Collins, J. E. 1994a. ‘The Ghanaian Concert Party: African popular entertainment at the crossroads’. Ph.D. thesis, Buffalo, N.Y.: State University of New York at Buffalo.
Collins, J. E. 1994b. Highlife Time. Accra: Anansesem Publications.
Darkey, J. C. A. 1991. ‘Popular Theatre in Ghana: its social concerns, artistic form and traditions’. M.A. thesis, Legon: Institute of African Studies, University of Ghana.
Trio, Fanti. 1961a. Beautiful Nonsense. Performed in Swedru, 4 March. Audio-taped and preserved by UGAA.
Trio, Fanti. 1961b. Onyimpa Ye Edwuma Ana Oedzidzi (Man must Work before he Eats). Performed in Cape Coast, 4 August. Audio-taped and preserved by UGAA.
Trio, Fanti. 1995a. Beautiful Nonsense, translated by K. Keelson. Unpublished manuscript, based on UGAA audio recording of 1961 performance.
Trio, Fanti. 1995b. Man must Work before he Eats (Onyimpa yε Edwuma ana Oedzidzi), translated by C. M. Cole and K. Keelson. Unpublished manuscript, based on UGAA audio recording of 1961 performance.
Fortes, M. 1945. ‘The impact of the war on British West Africa’, International Affairs 21 (2), 206219.
Ghana Concert Parties Union. 1995a. Author's notes from Union meeting,23 March.
Ghana Concert Parties Union. 1995b. Interview No. 95.54 with author. Video recording, filmed by N. K. Braun. Accra, 6 June 1995. Translated by O. N. Adu-Gyamfi.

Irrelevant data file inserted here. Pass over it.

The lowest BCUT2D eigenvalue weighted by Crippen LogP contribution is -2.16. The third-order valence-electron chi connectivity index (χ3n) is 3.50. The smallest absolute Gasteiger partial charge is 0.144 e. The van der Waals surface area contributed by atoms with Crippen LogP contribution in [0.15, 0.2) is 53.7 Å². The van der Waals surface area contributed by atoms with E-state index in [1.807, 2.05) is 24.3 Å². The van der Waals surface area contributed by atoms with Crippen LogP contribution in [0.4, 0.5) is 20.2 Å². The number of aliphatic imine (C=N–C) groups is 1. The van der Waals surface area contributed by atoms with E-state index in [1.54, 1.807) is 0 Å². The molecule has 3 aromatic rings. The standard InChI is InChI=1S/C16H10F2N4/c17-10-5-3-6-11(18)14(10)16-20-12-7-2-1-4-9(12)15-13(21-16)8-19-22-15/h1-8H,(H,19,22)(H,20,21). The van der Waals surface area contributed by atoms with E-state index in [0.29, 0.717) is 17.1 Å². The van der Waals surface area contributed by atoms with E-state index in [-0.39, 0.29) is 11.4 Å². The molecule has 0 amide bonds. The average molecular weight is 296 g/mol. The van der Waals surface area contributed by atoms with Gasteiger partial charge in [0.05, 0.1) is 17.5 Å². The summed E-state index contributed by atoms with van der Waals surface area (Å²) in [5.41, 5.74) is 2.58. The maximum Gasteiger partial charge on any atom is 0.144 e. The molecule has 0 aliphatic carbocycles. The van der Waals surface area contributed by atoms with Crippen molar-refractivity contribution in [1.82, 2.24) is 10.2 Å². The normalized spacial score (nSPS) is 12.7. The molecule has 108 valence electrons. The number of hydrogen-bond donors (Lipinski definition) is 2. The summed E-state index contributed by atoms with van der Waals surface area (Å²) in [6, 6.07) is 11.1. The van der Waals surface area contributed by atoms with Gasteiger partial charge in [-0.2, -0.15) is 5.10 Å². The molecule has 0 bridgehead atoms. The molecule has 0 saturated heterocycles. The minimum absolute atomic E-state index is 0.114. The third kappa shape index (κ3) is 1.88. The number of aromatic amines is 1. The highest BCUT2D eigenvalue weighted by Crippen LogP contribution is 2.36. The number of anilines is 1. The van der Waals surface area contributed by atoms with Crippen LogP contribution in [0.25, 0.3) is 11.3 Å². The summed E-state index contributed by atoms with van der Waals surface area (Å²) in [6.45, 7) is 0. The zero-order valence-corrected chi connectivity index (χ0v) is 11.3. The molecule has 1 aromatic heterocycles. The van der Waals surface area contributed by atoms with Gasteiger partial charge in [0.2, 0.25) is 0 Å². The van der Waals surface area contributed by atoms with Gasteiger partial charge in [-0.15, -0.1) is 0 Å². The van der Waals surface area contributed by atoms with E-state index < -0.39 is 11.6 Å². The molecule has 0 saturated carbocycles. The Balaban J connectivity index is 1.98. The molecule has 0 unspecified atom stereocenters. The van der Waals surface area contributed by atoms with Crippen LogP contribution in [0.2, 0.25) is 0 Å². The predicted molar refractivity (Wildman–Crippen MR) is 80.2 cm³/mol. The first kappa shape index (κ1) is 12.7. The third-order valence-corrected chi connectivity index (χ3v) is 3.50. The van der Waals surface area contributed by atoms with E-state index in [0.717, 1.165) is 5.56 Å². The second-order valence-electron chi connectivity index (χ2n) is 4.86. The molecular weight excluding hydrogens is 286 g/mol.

Ghana National Entertainment Association (GNEA). 1961. Correspondence to J. H. Nketia, 20 February. Private collection of J. H. Nketia.
Gilroy, P. 1993. The Black Atlantic: modernity and double consciousness. Cambridge, Mass.: Harvard University Press.
Gold Coast Independent. 1943. Editorial, ‘Colonial reconstruction’, 29 May.
Hagan, G. 1993. ‘Nkrumah's cultural policy’, in Arhin, K. (ed.), The Life and Work of Kwame Nkrumah, pp. 326. Trenton, N.J.: Africa World Press.
Haywood, A. and Clarke, F. A. S. 1964. The History of the Royal West African Frontier Force. Aldershot: Gale & Polden.
Holbrook, W. P. 1978. ‘The Impact of the Second World War on the Gold Coast, 193–95’. Ph.D. thesis, Princeton, N.J.: Princeton University.
Holbrook, W. P. 1982. ‘Oral history and the nascent historiography for West Africa and World War II: a focus on Ghana’, International Journal of Oral History 3, 148–66.
Isichei, E. 1977. History of West Africa since 1800. London: Macmillan.
Jokers, Jaguar. 1995a. Onipa hia Moa (Mankind needs Help). Performed in Teacher Mante, 15 July. Video-taped by C. M. Cole and N. K. Braun.
Jokers, Jaguar. 1995b. Mankind needs Help (Onipa Hia Moa), translated by O. N. Adu-Gyamfi. Unpublished manuscript based on performance in Teacher Mante, 15 July.
Jeyifo, B. 1984. The Yoruba Popular Travelling Theatre of Nigeria. Lagos: Nigeria Magazine.
Kerr, D. 1995. African Popular Theatre: from pre-colonial times to the present day. London: James Currey.
Killingray, D. 1982. ‘Military and labour recruitment in the Gold Coast during the Second World War’, Journal of African History 23 (1), 8395.
Langley, J. A. 1970. ‘Modernization and its malcontents: Kobina Sekyi of Ghana and the restatement of African political theory’, Research Review 6 (3), 161.